A Toxteth mother who cut her son's throat was found guilty of murder but insane, leading to her being detained as a criminal lunatic.
In 1906 Hannah Powell lived with her husband Thomas, a journeyman boilermaker, eleven year old son Johnny and fourteen year old daughter Christine in Sussex Street. This was situated in Toxteth off Upper Hill Street, on the site of what is now St Patrick's School. Also living there was an elder daughter named Emily and her husband Bill Brodie.
On the night of Saturday 12th May that year Hannah was found drunk in the street by Emily, who helped her to bed alongside Thomas who was already asleep. Around 730 the following morning Christine was woken by screams and saw John on the bed next to her with blood spurting out of his throat. She ran upstairs to fetch Emily, who found a bloodstained razor outside the room.
Hannah had by now left the house, shouting to neighbours that she had cut Johnny's throat as her husband had been nagging her all night. Emily's husband Bill went in search of Hannah and found her in Northumberland Street drinking ginger beer. A policeman who had been called arrived at the scene and Hannah gave herself up. Johnny was taken to the Southern Hospital but he was pronounced dead on arrival, his jugular vein having been severed.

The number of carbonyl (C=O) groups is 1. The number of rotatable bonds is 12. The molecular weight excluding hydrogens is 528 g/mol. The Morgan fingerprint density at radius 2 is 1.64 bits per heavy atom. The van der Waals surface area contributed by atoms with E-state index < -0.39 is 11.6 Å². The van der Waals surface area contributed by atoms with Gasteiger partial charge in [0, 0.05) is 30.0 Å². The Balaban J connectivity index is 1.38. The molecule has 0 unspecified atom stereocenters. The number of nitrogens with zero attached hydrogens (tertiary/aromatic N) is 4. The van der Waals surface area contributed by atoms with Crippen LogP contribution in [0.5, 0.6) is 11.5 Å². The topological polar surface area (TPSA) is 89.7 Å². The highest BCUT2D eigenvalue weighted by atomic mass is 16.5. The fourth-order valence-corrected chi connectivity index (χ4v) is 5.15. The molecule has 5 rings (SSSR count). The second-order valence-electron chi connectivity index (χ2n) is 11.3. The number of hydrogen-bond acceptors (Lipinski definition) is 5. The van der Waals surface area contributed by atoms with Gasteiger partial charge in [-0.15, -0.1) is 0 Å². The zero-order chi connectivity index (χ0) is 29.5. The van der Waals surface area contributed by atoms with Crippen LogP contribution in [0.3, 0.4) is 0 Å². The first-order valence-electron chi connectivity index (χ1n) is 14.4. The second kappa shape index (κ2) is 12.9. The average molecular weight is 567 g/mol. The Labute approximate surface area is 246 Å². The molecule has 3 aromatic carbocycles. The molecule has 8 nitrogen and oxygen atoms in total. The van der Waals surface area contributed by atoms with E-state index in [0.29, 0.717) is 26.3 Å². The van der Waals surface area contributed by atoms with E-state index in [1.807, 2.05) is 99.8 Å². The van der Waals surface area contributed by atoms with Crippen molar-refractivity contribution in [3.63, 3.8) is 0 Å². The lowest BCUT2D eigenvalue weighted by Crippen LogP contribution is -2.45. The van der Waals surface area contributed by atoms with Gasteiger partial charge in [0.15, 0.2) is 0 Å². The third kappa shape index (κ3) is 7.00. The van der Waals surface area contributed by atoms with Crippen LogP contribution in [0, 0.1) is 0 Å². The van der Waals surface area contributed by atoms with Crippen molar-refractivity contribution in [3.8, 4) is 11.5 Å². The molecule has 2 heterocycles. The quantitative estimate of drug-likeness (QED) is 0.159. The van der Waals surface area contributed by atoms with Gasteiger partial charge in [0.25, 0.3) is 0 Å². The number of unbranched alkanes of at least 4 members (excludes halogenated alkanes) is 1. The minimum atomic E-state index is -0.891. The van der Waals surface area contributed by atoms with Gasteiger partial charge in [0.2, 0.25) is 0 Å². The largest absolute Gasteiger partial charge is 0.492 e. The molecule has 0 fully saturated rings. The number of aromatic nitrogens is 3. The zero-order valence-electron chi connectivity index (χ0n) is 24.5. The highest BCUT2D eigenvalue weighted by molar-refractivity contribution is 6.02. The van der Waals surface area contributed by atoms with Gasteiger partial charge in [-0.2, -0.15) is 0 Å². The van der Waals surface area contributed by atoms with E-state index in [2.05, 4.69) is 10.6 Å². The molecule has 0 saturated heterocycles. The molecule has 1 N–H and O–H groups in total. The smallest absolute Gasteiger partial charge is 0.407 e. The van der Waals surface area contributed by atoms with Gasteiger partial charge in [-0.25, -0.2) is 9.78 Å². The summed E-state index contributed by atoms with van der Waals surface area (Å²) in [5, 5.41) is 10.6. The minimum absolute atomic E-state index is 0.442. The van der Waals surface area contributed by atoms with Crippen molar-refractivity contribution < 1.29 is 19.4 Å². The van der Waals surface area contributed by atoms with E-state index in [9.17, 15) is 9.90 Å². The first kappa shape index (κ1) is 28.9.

At the Bridewell 52 year old Hannah again admitted what she had done and after appearing before magistrates on the Monday morning she was remanded to Walton gaol. When the trial opened on 3rd August Hannah had to be helped up the stairs from the cells to the dock by two warders. She then spent a minute sobbing before she was able to compose herself to hear the indictment.
As the prosecuting counsel opened the case, Hannah sat rocking back and forth. There was no doubt that she had killed her son, the only question was to her state of mind at the time. Dr Price from Walton gaol said that he had been examining her since she was taken there, and although she gave coherent answers to questions he could not rule out her being in temporary derangement of mind due to waking suddenly from a drunken sleep.
In his summing up Mr Justice Kennedy remarked that 'she must have known what she was doing' but also that 'she was subject to slight attacks of melancholia' and had been since another child had burnt to death four years earlier. Without leaving the box, the jury found Hannah guilty of murder but insane at the time of the act. The judge then ordered that she 'be kept in custody as a criminal lunatic until His Majesty's Pleasure be known. Hannah then wept as she was taken back to the cells.